The potential for drowning in the wave of research

Following on from my previous post, another area which seems to fascinate people is how I approach researching different aspects of World War II for Under the Yew Tree and the sequel, Oak Before Ash.

I’ve always had a fascination for ancestry and I am proud that my grandparents and great grandparents ‘worked the land’ in Hampshire and West Sussex.  I also harbour a life-long interest in the Second World War – especially in the regional importance West Sussex had during this period. This interest was possibly ignited by my father’s stories about being in the Home Guard and when he  was on the ‘night watch’ he apparently kept a machine gun under his bed! A far cry from the innocence of Dad’s Army, as I’ve researched more for Under the Yew Tree, I’ve often wondered if my father was in more than just the Home Guard…

For both Under the Yew Tree and, now, for Oak Before Ash, I’ve read numerous books and articles on WWII; the politics, the economics; the communities. My bookshelves are groaning under the weight! With Oak Before Ash, in particular, I’m researching and learning more about how the French Resistance operated in France – and from Tangmere in West Sussex, as well as Churchill’s ‘Secret Army’ which many don’t know about, even now. What strikes me more than anything in my research, is how advanced we were in technology and espionage at the time and also, how horribly close we were to German Occupation.

It is very easy to drown in research and be distracted; especially when the subject is so inspiring for you as a writer, so it is easy to fall into the trap of not writing anything! I suppose I’m lucky in that I find my research keeps moving and keeps me moving forwards: one thing leads to another question, which leads to an idea, which leads to writing and back to research for fact checking. I think the trick of not driving yourself off course, is to find your thread and commit to it. Of course, you will be influenced by new information but, if you feel something works in your plot, then use it. It’s called ‘artistic license’!

As far as Oak Before Ash goes, I’m making good progress, but I don’t want to give too much away at this stage, so you’ll need to ‘watch this space’ for more…

 

I’m humbled by the Foreword…

I am indebted to my friend Edward Couzens-Lake, writer and broadcaster, who has been kind enough to pen the Foreword to my first novel, Under the Yew Tree.

His words have touched me and I’m pleased to be able to share a few of them here, before my book is available, when of course you can enjoy the Foreword in its entirety!

“In Under the Yew Tree, John Charles Hall envisages how a Nazi controlled Europe would have impacted on the day to day lives of a small rural farming community. Not London, Manchester, Birmingham or Glasgow. And no visions of Nazi motorcades streaming down Pall Mall or vivid descriptions of how the great and the good of our Cities fell.  He looks much, much deeper than that, telling the story of enemy occupation as it affected the lives of ordinary people living everyday lives in a small West Sussex village, one that is more used to living in the benign shadow of the South Downs rather the sound of the jackboot.  People whose lives were utterly turned upside down, and who knew that their lives would never be the same again.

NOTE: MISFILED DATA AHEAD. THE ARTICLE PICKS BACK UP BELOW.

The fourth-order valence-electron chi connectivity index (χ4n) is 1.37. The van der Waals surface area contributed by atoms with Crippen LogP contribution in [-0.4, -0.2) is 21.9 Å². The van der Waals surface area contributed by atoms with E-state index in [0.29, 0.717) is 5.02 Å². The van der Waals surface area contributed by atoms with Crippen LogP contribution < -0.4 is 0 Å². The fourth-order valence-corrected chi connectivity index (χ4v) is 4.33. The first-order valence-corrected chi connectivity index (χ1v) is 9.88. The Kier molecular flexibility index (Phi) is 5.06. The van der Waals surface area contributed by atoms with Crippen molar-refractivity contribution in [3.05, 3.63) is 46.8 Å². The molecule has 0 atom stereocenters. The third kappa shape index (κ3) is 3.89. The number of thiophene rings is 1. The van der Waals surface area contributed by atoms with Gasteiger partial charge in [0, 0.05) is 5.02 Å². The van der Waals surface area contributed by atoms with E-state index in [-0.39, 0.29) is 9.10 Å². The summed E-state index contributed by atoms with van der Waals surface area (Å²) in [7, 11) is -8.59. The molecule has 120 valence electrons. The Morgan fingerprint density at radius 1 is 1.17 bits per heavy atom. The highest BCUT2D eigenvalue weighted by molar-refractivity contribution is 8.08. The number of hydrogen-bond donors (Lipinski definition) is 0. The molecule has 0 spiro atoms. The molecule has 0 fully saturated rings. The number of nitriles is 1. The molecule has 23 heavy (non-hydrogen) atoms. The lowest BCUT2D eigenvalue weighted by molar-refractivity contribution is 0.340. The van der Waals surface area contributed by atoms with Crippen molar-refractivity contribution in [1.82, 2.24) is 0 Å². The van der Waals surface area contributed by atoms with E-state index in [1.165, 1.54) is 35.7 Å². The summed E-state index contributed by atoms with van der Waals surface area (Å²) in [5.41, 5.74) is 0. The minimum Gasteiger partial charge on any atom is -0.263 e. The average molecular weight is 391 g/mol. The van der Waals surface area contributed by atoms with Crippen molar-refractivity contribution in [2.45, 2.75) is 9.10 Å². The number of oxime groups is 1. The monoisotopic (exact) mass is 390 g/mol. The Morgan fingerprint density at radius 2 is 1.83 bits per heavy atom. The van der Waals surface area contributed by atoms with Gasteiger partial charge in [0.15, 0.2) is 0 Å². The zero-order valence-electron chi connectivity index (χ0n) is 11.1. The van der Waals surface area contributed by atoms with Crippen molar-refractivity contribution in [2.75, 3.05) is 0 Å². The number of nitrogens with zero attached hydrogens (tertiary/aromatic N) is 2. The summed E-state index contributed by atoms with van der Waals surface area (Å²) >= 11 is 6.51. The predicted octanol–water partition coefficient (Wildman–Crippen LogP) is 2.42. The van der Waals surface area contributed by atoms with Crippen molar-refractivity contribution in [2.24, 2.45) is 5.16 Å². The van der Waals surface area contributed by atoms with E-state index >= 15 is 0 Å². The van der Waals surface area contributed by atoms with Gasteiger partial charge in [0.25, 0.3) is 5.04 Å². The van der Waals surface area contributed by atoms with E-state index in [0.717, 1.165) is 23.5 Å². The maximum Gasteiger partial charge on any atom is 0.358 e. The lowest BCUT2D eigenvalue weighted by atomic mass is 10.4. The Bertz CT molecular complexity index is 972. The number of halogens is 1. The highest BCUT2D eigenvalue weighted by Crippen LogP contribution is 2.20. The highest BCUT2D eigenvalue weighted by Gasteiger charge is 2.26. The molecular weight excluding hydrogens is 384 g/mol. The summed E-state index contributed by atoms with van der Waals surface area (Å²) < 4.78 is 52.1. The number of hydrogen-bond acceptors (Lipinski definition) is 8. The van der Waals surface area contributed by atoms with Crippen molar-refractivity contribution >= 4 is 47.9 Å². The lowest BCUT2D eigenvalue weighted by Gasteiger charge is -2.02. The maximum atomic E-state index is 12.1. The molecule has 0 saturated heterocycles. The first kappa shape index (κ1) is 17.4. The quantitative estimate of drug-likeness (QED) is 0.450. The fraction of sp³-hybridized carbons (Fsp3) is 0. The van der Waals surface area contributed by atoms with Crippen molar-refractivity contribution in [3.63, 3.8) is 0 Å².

This is a story about how they met their fate, how they coped, how they tried to carry on their day to day lives.  And, slowly but inevitably and against odds that far exceeded the impossible, began to fight back.

The story is compelling because it is about people who had no right to anything other than to accept their fate and to remember England as it once was but which had now changed forever.  Yet fight back they did.  And this is their story.

John would, I am sure, have fought alongside them.  And with great gusto and a sense of what he was doing was the right thing.  Like his characters, John is a countryman. His love and appreciation of the Sussex countryside shines throughout this book.  He’ll take you there; you’ll share the same sights, sounds and smells as his characters; you’ll feel their pain, their fear and their hope.  This is a book you won’t just read, this is a book you will feel.  You’ll walk in Joseph’s footsteps.  Every inch of the way.  And you won’t want to put the book down until you see where, ultimately, they take him.  So, turn the page and start your journey with him now.”

Thank you so much for your support, Edward.

Under the Yew Tree – my inspiration

Having been born and lived all my life in and around the villages of the South Downs and the West Sussex Coastal Plain, I have a great love and understanding of these rural communities, and I have often wondered what might have happened had they been invaded and occupied during the Second World War. 

How would the British have coped, had the Germans invaded? Would we have lived in harmony with our ‘captors’, or fought with a similar resistance to the French? Where would our ‘Vichy Government’ have been located?

Any invasion by the Germans at the time would likely have come directly from France or The Netherlands and I was fascinated to understand how this might have impacted on the landscape of Sussex. Rich in wartime history as training grounds, aviation hubs and research facilities, Sussex is even now nationally vital for agriculture and horticulture, so how would these close-knit farming communities have coped?

Would they have pulled together should the invasion and occupation have happened? Or would they have worked against each other?Would everyone have resisted or would we have succumbed easily to our occupiers?